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Scientists Investigate Marine 'Heatwave'

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AUSTRALIA - An unprecedented marine heatwave being experienced along the Western Australian coastline will come under the spotlight at a meeting of scientists next month, hosted by the Department of Fisheries in conjunction with CSIRO.

Marine experts from around the State will be joining forces to review both the physical and biological aspects of the “heatwave”, which appears to have some major implications for fish and invertebrate species along the continental shelf.

The Department of Fisheries’ Acting Research Director, Dr Dan Gaughan said above average water temperatures had been recorded off the WA coastline since the final quarter of 2010, and an extensive patch of very warm water had moved southwards over a period of several months.

“In February 2011, surface temperatures were more than 3°C above average for this time of year over a large area extending from Ningaloo to the Abrolhos and to over 200km offshore, while an area extending from Exmouth to the Capes and 500km offshore was more than 2°C warmer,” said Dr Gaughan.

“In some cases these are the warmest sea temperatures ever recorded for these regions and they appear to have been influenced by a stronger than usual Leeuwin Current over summer, associated with the very strong La Nina event.”

Dr Gaughan there had been a number of fish kills along the mid-west coast and in the Abrolhos, Kalbarri and Leeman areas. Rock lobster and abalone deaths had also been reported in areas of warmer water associated with calm conditions.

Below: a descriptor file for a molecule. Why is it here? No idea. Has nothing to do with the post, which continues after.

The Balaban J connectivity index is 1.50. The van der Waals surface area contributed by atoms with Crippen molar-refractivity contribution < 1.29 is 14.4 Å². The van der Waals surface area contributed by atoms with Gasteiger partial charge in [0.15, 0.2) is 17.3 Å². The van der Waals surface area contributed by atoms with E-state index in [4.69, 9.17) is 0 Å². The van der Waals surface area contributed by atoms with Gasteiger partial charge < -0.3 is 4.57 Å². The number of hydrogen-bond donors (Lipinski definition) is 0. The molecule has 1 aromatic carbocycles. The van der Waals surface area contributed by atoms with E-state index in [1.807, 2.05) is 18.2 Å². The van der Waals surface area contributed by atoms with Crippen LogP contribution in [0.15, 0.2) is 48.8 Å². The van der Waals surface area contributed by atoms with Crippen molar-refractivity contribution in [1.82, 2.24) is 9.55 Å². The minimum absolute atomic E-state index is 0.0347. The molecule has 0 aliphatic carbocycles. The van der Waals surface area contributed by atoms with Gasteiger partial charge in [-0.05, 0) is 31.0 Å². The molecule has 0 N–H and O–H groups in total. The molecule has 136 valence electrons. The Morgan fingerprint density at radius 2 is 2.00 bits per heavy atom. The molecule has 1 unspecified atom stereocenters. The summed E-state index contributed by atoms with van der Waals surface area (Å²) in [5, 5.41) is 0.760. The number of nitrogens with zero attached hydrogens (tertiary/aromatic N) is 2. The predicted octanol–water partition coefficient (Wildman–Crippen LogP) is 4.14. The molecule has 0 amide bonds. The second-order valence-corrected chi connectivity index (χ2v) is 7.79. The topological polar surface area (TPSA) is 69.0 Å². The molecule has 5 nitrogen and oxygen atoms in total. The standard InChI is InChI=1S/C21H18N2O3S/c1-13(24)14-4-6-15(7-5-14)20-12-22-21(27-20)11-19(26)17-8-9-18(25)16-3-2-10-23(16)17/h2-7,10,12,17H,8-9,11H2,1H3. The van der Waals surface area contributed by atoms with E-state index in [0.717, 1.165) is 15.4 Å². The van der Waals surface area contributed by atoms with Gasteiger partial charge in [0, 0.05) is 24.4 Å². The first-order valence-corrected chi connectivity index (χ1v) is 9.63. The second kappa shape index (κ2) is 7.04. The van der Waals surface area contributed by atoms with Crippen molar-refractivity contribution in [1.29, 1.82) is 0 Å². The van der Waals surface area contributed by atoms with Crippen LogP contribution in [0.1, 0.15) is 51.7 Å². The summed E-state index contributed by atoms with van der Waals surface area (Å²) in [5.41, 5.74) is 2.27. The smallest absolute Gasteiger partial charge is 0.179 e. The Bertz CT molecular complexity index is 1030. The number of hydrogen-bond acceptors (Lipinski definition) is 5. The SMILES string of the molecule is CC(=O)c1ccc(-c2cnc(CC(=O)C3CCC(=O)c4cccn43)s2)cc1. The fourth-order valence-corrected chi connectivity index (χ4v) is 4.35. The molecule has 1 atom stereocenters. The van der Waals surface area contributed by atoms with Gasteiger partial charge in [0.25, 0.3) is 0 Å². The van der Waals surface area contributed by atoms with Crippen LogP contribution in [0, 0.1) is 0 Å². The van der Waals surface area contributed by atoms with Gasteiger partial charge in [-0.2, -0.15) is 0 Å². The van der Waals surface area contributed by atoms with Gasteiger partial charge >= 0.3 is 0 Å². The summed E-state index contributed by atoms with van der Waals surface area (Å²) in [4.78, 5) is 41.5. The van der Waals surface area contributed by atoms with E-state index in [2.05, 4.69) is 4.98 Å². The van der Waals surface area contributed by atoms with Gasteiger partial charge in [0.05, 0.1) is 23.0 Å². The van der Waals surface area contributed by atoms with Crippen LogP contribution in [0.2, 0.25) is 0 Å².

“The Department of Fisheries is already investigating this phenomenon but the workshop, being hosted in conjunction with the CSIRO, will help researchers further understand the links between oceanography and the physical environment, as well as the effect on marine populations,” he said said.

“It will also help them better understand any impact on people who have a vested interest in these resources.”

Dr Gaughan said the aim of the forum was to share information collected by marine scientists and other stakeholders, including commercial and recreational fishers, to ensure the causes and effects of the “heatwave” were fully understood and properly interpreted.

“If we can improve our understanding of the temperature tolerances of different fish and plants in the wild, we can determine which species we need to focus on in our research when considering the effects of potential future temperature anomalies.”